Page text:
16 Songs, 28 Minutes

EDITORS’ NOTES

There’s a belief long held by rap traditionalists that real MCs can flow over anything. The Notorious B.I.G. was many things—prodigious musician, style icon, Brooklyn diplomat—but he was nothing if not a real MC. His rhyme style was dense and verbose, but over the course of his too-short career, he delivered flows in a multitude of ranges and BPMs. In the 22 years since his passing, one of Biggie’s most cherished collaborators, DJ Mister Cee—producer and former on-air radio personality for NYC’s Hot 97—has done everything in his power to uphold the rapper’s legacy, including celebrating him on March 9 (the anniversary of his death) by way of tribute mixes and parties. This year, Cee tapped friend and collaborator DJ Snicka for Biggie Blends 2019, a project fashioned in the image of classic “blend tapes,” laying B.I.G. vocals over the instrumentals of modern-day hits for something even greater than the sum of its parts. Cee spoke to Apple Music about working with Snicka, the “lost art” of the hip-hop blend, and what being a keeper of B.I.G.’s legacy means to him.

When I was on Hot 97 years ago, every year after Biggie passed, I always made it my business to do a musical tribute—March 9 became a celebration of life. What Snicka brought to the table is putting Biggie to a current record that's a smash: Biggie rapping on A Boogie's “Look Back at It”—it wouldn't mean as much if he was rapping to a record that wasn't a hit. That's the other thing we try to concentrate on: Let’s put Biggie on the biggest-responding records that the kids or people that love hip-hop right now like. It's expected because you're hearing a hit record, but it's unexpected because you're not thinking that Biggie is gonna rhyme on the record. I live for stuff like that because it also separates me from other DJs. So I get to these clubs and I'm playing with DJs and they come running to the booth with they necks sticking out looking at my laptop trying to see what it is.

The whole narrative is to show people that no matter what era of hip-hop we're in, somebody as great as Biggie can still fit right in. No matter if he's on the original version of “Mo Money, Mo Problems” or if that vocal was mixed in with a new record. His vocals still stand the test of time.

This year is a good year. Two years ago, me and Lil' Cease went to Europe for the 20th anniversary of his passing, and that was great. We went to five countries in eight days or something like that, just to see the love overseas. That was a great thing. This year, I'm looking forward to the whole weekend, especially with March 9 falling on a Saturday. Between myself and Lil' Cease and Biggie's daughter, T’yanna, we're just doing anything we can to keep his name alive.

EDITORS’ NOTES

There’s a belief long held by rap traditionalists that real MCs can flow over anything. The Notorious B.I.G. was many things—prodigious musician, style icon, Brooklyn diplomat—but he was nothing if not a real MC. His rhyme style was dense and verbose, but over the course of his too-short career, he delivered flows in a multitude of ranges and BPMs. In the 22 years since his passing, one of Biggie’s most cherished collaborators, DJ Mister Cee—producer and former on-air radio personality for NYC’s Hot 97—has done everything in his power to uphold the rapper’s legacy, including celebrating him on March 9 (the anniversary of his death) by way of tribute mixes and parties. This year, Cee tapped friend and collaborator DJ Snicka for Biggie Blends 2019, a project fashioned in the image of classic “blend tapes,” laying B.I.G. vocals over the instrumentals of modern-day hits for something even greater than the sum of its parts. Cee spoke to Apple Music about working with Snicka, the “lost art” of the hip-hop blend, and what being a keeper of B.I.G.’s legacy means to him.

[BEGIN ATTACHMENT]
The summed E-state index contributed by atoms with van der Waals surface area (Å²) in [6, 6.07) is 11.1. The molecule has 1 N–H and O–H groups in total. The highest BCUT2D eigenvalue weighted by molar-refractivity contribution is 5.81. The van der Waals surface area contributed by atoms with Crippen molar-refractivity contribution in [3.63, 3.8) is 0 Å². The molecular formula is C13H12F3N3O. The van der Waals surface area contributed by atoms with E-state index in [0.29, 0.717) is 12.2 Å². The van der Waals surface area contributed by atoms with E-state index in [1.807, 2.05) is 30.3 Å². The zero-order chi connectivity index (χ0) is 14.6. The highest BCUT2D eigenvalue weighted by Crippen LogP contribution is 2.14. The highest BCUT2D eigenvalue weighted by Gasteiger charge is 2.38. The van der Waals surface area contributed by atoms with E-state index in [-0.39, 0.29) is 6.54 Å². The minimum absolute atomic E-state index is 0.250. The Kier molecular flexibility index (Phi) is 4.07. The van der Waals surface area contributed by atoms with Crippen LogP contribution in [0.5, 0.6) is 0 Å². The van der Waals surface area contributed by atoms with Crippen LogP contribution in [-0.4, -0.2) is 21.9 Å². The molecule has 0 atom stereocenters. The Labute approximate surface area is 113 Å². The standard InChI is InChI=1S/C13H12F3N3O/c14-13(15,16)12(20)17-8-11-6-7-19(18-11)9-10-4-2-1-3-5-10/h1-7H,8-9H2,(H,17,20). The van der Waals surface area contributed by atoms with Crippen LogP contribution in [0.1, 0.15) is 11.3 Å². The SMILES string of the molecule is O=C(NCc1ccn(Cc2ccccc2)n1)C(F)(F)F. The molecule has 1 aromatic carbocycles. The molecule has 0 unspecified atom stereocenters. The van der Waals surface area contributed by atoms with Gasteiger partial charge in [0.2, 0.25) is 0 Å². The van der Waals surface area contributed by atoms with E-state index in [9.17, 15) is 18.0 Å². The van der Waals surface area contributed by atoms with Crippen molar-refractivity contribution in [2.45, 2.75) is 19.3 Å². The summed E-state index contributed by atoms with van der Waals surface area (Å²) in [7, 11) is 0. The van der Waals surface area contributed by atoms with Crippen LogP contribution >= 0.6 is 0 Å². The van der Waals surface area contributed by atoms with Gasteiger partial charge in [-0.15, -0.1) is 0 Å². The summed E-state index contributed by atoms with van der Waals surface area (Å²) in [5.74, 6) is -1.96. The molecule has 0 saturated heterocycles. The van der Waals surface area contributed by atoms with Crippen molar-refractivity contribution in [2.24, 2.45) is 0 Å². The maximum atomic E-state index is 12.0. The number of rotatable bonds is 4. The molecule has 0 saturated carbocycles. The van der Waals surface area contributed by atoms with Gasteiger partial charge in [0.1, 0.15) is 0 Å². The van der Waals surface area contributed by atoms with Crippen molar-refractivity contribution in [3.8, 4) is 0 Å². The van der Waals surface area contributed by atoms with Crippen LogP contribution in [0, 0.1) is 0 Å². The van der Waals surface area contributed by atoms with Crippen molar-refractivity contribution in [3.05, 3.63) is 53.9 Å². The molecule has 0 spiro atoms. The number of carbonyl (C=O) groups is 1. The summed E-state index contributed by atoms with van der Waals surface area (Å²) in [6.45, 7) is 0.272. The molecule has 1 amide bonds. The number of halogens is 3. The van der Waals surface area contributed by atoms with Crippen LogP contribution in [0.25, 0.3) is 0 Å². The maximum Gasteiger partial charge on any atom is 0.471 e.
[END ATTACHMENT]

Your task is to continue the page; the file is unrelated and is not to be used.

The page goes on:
When I was on Hot 97 years ago, every year after Biggie passed, I always made it my business to do a musical tribute—March 9 became a celebration of life. What Snicka brought to the table is putting Biggie to a current record that's a smash: Biggie rapping on A Boogie's “Look Back at It”—it wouldn't mean as much if he was rapping to a record that wasn't a hit. That's the other thing we try to concentrate on: Let’s put Biggie on the biggest-responding records that the kids or people that love hip-hop right now like. It's expected because you're hearing a hit record, but it's unexpected because you're not thinking that Biggie is gonna rhyme on the record. I live for stuff like that because it also separates me from other DJs. So I get to these clubs and I'm playing with DJs and they come running to the booth with they necks sticking out looking at my laptop trying to see what it is.

The whole narrative is to show people that no matter what era of hip-hop we're in, somebody as great as Biggie can still fit right in. No matter if he's on the original version of “Mo Money, Mo Problems” or if that vocal was mixed in with a new record. His vocals still stand the test of time.

This year is a good year. Two years ago, me and Lil' Cease went to Europe for the 20th anniversary of his passing, and that was great. We went to five countries in eight days or something like that, just to see the love overseas. That was a great thing. This year, I'm looking forward to the whole weekend, especially with March 9 falling on a Saturday. Between myself and Lil' Cease and Biggie's daughter, T’yanna, we're just doing anything we can to keep his name alive.

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